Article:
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UNIST Kicks Off Effort to Sequence 10,000 Korean Genomes

NEW YORK (GenomeWeb) – Ulsan National Institute of Science and Technology (UNIST) announced last week the launch of a project to sequence the genomes of 10,000 Korean individuals by 2019.

According to UNIST, the project — dubbed Genome Korea in Ulsan — aims to obtain sequencing data from both healthy and immunocompromised people, and use it to map the genetic diversity of the Korean people, create standardized gene-variation databases, detect rare genetic mutations, and provide well-annotated genome data for Korea's growing genomics industry.

"Korea's aging population is growing at a rapid pace," UNIST's Jong Bhak, who is leading the genome project, said in a statement.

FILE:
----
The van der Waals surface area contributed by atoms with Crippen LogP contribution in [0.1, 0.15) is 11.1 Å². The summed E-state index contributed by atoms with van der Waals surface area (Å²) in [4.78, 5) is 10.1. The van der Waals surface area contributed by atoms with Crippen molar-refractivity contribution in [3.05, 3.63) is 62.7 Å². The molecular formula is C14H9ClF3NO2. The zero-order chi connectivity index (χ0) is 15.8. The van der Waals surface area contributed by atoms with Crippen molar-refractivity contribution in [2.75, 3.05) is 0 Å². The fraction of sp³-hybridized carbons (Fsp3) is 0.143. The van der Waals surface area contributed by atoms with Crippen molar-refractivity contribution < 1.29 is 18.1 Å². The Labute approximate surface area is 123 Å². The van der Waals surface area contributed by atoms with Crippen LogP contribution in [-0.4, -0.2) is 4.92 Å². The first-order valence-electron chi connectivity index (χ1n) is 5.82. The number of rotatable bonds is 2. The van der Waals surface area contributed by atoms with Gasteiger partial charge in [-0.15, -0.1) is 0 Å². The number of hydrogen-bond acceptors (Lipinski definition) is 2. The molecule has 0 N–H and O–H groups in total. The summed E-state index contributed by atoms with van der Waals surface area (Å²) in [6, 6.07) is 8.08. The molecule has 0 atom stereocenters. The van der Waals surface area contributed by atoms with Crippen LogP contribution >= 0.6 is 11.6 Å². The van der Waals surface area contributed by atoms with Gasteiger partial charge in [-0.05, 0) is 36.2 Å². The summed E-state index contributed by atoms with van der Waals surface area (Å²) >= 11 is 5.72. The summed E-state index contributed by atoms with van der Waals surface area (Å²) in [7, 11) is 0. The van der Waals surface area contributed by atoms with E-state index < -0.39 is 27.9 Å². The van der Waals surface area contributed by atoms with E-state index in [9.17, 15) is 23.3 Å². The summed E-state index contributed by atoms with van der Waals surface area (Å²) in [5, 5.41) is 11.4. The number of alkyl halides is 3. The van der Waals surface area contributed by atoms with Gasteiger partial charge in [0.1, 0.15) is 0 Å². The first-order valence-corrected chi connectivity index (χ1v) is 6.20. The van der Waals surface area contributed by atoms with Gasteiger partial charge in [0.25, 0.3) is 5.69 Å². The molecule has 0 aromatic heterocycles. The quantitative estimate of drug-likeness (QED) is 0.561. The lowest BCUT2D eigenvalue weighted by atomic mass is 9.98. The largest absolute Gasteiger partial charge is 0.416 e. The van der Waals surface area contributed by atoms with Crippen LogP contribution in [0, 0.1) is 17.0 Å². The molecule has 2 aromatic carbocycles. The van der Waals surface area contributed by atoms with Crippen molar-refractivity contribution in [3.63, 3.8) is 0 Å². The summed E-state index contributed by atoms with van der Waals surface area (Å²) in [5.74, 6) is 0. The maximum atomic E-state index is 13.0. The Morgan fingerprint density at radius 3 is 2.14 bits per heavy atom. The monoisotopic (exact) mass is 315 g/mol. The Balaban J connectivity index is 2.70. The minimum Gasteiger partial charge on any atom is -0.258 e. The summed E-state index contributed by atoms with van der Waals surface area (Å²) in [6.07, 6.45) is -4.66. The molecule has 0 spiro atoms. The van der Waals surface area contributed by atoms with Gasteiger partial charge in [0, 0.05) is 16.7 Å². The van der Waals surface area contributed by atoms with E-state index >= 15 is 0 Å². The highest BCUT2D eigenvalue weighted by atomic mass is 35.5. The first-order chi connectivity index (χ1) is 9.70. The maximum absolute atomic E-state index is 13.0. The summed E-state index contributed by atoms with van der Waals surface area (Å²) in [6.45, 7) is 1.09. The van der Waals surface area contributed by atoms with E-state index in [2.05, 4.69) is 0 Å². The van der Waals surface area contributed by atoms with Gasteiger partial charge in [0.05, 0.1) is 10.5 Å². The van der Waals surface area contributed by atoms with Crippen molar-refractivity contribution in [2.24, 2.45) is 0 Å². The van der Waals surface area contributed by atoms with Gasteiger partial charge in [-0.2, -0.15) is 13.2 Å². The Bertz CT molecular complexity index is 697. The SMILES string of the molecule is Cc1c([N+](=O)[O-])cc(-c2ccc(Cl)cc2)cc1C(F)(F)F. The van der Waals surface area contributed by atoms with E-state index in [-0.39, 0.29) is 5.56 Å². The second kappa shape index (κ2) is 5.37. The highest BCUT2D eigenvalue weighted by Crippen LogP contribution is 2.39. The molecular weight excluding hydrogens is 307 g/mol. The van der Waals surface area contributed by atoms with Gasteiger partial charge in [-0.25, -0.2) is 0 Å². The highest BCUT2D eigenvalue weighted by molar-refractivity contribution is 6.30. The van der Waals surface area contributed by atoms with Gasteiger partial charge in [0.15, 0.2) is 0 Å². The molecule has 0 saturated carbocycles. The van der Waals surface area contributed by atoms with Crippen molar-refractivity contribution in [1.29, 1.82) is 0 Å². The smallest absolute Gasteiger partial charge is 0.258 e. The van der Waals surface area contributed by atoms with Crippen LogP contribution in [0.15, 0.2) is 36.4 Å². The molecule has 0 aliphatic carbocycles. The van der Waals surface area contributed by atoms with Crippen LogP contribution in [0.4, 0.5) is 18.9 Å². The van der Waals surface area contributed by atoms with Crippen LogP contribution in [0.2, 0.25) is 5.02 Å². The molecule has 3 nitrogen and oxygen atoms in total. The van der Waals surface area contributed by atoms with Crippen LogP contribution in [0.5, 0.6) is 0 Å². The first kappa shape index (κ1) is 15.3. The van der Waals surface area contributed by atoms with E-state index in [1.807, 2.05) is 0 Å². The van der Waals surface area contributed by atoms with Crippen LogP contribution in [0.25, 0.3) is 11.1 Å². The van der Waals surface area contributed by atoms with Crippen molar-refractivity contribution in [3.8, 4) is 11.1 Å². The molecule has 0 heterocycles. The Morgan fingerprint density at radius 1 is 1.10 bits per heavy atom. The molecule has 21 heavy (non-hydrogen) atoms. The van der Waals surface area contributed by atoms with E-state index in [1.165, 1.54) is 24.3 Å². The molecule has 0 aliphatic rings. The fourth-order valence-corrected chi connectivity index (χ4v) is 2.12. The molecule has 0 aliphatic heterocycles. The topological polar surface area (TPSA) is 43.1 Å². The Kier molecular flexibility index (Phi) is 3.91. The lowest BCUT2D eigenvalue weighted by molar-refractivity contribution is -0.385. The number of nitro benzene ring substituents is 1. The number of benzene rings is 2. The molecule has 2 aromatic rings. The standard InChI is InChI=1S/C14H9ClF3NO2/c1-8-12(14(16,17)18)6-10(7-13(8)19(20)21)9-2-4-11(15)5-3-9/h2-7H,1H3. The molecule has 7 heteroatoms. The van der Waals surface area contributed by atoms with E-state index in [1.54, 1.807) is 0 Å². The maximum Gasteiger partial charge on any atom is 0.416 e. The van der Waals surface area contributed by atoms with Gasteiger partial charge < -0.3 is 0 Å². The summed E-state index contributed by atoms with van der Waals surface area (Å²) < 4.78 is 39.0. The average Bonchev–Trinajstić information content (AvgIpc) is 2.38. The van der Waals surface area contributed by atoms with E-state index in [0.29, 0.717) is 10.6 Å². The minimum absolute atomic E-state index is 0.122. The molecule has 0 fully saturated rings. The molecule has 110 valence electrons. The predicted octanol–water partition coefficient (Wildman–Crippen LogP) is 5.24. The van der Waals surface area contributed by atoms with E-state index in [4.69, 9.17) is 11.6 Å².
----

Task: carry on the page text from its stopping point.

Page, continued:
Lowering the cost of healthcare and preventing infectious disease outbreaks therefore requires analysis of genomic data and related information, Bhak said. The newly announced genome project "can function as the seed of future biomedical revolution in business and society," he added.

Genome Korea in Ulsan collaborators include Ulsan Metropolitan City, the University of Ulsan, and the University of Ulsan Hospital. Also contributing to the effort is Harvard Medical School's Personal Genome Project, UNIST said. 

The publicly funded project will receive $1.5 million in initial funding in 2016, and expects to seek an additional $23 million from the private and public sectors in later years.

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